With an Indian perspective on local and international queer issues, told through photography, arts and culture, Gaysi Zine focuses on in-depth features and photo essays. Curating established and emerging talent with diverse genders and sexes, this annual magazine is a collectible, building a body of work around queer culture, arts and community. Gaysi Family has been spearheading the queer movement in India for nearly six years now, gently moulding itself into a veritable platform for works that reflect queer life in a broad, diverse and inspiring way. The third edition received overwhelming amounts of support in terms of funding and content for the magazine, making the current edition a true labour of love. One we could feel so inherently as readers on a journey with them.
We were privileged enough to receive a copy fresh off the printing press, and, having followed their upward trajectory over the last few years, we can say with full conviction that they have outdone themselves. Taking a step back from the norms of published visuals, this magazine incorporates elements like hand-written notes, torn out sheets, personalized sketches and previously untold stories among others, which lend a far more involving texture for readers. The content too showcases their painstaking efforts to ensure that the overall collection of stories is as inclusive as ever, in that they've covered content well towards the periphery of the queer umbrella as well, including gender issues that absolutely everyone can relate to. Being perpetual suckers for evolved aesthetics however, we felt compelled to dig deeper into the aesthetic conceptualization of this edition by talking with a few of the key people behind its creation, both visually and editorially speaking. Meet the maverick team behind the third edition of The Gaysi Zine because they're going to make themselves known whether you like it or not.
The Gaysi Zine is a collection of stories, poems, recipes and illustrations by Indian authors with queer sensibilities, capturing the essence of being different and celebrating it. The monochrome renders the feeling of timelessness to the black and white edition, almost as though whispering that queerness has been around since forever. Translation? The time has come to embrace it.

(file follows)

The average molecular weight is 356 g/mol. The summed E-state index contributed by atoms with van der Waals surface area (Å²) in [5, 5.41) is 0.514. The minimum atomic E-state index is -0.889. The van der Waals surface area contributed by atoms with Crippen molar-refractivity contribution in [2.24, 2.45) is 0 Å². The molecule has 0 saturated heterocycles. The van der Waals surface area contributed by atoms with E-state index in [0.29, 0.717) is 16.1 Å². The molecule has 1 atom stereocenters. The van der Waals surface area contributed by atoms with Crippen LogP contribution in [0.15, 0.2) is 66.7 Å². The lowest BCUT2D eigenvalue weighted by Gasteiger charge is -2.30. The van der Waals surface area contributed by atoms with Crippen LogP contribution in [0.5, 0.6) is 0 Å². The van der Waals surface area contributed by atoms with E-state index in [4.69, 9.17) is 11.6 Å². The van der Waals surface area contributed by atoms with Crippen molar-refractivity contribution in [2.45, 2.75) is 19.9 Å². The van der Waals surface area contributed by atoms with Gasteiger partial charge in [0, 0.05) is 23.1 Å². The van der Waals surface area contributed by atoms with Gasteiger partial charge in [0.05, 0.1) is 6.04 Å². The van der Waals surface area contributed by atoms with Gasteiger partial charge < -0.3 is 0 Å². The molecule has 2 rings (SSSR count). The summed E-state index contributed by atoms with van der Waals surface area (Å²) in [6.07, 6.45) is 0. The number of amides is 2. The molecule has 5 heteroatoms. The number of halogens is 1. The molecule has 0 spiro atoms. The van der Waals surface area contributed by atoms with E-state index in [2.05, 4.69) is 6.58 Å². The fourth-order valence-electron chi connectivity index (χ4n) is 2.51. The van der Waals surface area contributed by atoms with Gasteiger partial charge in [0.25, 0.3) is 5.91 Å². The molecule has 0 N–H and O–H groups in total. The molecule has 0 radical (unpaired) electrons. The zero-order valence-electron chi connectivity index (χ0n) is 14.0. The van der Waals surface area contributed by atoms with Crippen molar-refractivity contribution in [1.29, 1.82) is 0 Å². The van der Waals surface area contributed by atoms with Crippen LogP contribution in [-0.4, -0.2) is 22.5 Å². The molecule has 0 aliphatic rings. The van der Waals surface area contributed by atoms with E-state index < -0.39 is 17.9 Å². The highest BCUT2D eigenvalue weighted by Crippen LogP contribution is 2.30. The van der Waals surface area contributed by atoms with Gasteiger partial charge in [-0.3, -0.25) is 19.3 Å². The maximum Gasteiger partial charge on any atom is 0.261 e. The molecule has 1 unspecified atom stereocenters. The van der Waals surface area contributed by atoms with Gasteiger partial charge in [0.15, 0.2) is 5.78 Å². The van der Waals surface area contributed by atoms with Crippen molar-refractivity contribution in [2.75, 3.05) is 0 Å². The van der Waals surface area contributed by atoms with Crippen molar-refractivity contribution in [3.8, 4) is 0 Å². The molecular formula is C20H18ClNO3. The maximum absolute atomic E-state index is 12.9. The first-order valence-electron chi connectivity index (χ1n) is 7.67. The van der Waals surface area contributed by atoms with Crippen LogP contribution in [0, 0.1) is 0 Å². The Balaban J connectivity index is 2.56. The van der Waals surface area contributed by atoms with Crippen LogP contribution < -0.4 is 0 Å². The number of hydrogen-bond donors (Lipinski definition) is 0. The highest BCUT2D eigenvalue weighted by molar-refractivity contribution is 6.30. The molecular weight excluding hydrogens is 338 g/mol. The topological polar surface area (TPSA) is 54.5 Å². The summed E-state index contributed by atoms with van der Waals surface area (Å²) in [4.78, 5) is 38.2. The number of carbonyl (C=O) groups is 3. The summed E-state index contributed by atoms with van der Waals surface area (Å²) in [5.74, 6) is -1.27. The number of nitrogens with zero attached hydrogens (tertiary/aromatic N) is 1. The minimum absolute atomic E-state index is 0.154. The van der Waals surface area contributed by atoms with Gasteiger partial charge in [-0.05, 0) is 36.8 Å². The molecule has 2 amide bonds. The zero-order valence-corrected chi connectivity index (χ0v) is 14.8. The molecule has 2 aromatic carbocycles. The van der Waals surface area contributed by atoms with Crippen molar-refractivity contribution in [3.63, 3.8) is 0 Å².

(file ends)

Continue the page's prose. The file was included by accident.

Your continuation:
I. Priya Gangwani, Editor"The very first zine was all about preserving the greatest hits in a tangible format, certain stories that should definitely be archived," Priya reminisces. "The second one touched upon plurality and other aspects of queer lives. We wanted to bring forth a collection that spoke loudly and conveyed that being queer is more than one thing. It was important to view queerness beyond just sexuality and gender. Zine three created a space where visual elements were not just an accessory, but just as important as the content. We have also attempted to explore the idea of 'queer' art in this issue, and personal designs/visuals that are further stressing on the poignant thoughts of the author."
With the latest issue coming up, we couldn't help but wonder what they had in store for us this time. "What makes this issue special is the fact that it is funded by the community, which means we hit a chord with the previous issues," Priya says, her pride quite evident. "This issue is entirely laid down by hand - making it a pure labour of love. The content is very raw and delicate, a foray into intimacy."
Another highlight of this issue is that it is a collection of queer sensibilities, and not just LGBTQ writings. "Queerness is a sensibility, a political statement today, and this issue captures this aspect very well. The content reflects the intricacies of an innocent human mind, its likings, flaws, memories, and desires... It's a symphony of life in words and visuals."
When probed about the thought behind the visuals in the zine, Priya shares, "We wanted to create a personal journal - something that reflects the uninhibited, uncensored, sweet, dark, crazy, silly thoughts/scribbles/designs. And I think that's what we have tried to create here... One hears people say 'don't judge a book by its cover'. I would say don't apply that to our zine. The cover page was discussed about extensively with Fishead, the creative director of the zine. We wanted a cover page that captures the essence of the zine minus the frills and the exaggerations. Besides that, complete freedom was given to her. Gaysi believes in giving a space where the artist has a chance to put forth their work without restrictions."
There was a lot of back and forth between her and the contributors, her and the artists, the creative director of the magazine, the proof reading folks, Priya recalls. She explains that every piece was edited at least three times, and the authors sometimes changed their minds about the stories, their bios, editorial changes - she concludes that long and intense conversations with everyone to work things out finally brought forth 'this beauty of love'.
When asked about collaborating with Karishma on the layout, Priya goes on a little trip down memory lane, all the way back to 2010 - when Fishead and Gaysi Family were introduced for the first time, and it was love at first sight. They absolutely loved her work and she loved theirs. "She had a profound understanding of our predilections; be it love for bold design, outrageous colours or for illustrations that enhance the text and not distract from it. It is this sensibility that she has used in every page of the zine. Right from the inception of this edition, I have discussed every piece extensively with her and we have pushed each other to bring out the best content and visuals. There is a profound harmony between text and visuals for this same reason."